Mechanism of metabolic stroke and spontaneous cerebral hemorrhage in glutaric aciduria type I

William J. Zinnanti, Jelena Lazovic, Cathy Housman, David A. Antonetti, David M. Koeller, James R. Connor, Lawrence Steinman

Research output: Contribution to journalArticlepeer-review

20 Scopus citations


Background: Metabolic stroke is the rapid onset of lasting central neurological deficit associated with decompensation of an underlying metabolic disorder. Glutaric aciduria type I (GA1) is an inherited disorder of lysine and tryptophan metabolism presenting with metabolic stroke in infancy. The clinical presentation includes bilateral striatal necrosis and spontaneous subdural and retinal hemorrhages, which has been frequently misdiagnosed as non-accidental head trauma. The mechanisms underlying metabolic stroke and spontaneous hemorrhage are poorly understood. Results: Using a mouse model of GA1, we show that metabolic stroke progresses in the opposite sequence of ischemic stroke, with initial neuronal swelling and vacuole formation leading to cerebral capillary occlusion. Focal regions of cortical followed by striatal capillaries are occluded with shunting to larger non-exchange vessels leading to early filling and dilation of deep cerebral veins. Blood-brain barrier breakdown was associated with displacement of tight-junction protein Occludin. Conclusion: Together the current findings illuminate the pathophysiology of metabolic stroke and vascular compromise in GA1, which may translate to other neurometabolic disorders presenting with stroke.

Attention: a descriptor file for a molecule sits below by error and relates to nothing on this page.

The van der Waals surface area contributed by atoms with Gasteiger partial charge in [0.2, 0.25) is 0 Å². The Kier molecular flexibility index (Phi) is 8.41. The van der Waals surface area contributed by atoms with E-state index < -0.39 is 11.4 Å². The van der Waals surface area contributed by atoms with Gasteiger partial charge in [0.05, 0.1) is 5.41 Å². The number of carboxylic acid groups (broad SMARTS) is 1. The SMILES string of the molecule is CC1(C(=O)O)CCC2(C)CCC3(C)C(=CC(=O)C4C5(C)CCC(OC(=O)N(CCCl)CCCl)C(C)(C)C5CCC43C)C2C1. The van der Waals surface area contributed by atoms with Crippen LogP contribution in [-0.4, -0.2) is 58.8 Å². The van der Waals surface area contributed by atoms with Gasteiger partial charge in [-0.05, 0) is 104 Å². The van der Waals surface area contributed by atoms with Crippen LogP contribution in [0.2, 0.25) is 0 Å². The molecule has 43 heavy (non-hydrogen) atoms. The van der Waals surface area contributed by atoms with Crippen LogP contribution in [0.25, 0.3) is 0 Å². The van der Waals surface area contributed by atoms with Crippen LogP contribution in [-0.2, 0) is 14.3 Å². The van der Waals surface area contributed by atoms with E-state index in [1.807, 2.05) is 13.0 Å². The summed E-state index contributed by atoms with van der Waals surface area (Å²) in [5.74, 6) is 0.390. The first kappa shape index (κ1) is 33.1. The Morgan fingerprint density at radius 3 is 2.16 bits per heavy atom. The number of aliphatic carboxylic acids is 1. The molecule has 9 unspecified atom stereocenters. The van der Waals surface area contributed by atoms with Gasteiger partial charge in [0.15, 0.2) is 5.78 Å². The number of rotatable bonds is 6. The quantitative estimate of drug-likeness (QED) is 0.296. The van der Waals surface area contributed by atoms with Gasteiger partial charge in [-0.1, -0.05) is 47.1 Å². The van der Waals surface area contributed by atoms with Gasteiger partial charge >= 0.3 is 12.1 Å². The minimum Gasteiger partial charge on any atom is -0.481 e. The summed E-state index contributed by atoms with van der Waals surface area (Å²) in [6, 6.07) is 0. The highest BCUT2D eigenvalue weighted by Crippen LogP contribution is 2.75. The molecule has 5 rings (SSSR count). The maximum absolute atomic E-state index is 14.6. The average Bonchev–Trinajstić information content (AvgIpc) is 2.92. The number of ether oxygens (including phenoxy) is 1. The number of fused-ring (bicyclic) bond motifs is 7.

Original languageEnglish (US)
Article number13
JournalActa Neuropathologica Communications
Issue number1
StatePublished - Jan 27 2014


  • Blood-brain barrier
  • Cerebral hemorrhage
  • Glutaric aciduria
  • Metabolic stroke

ASJC Scopus subject areas

  • Pathology and Forensic Medicine
  • Clinical Neurology
  • Cellular and Molecular Neuroscience


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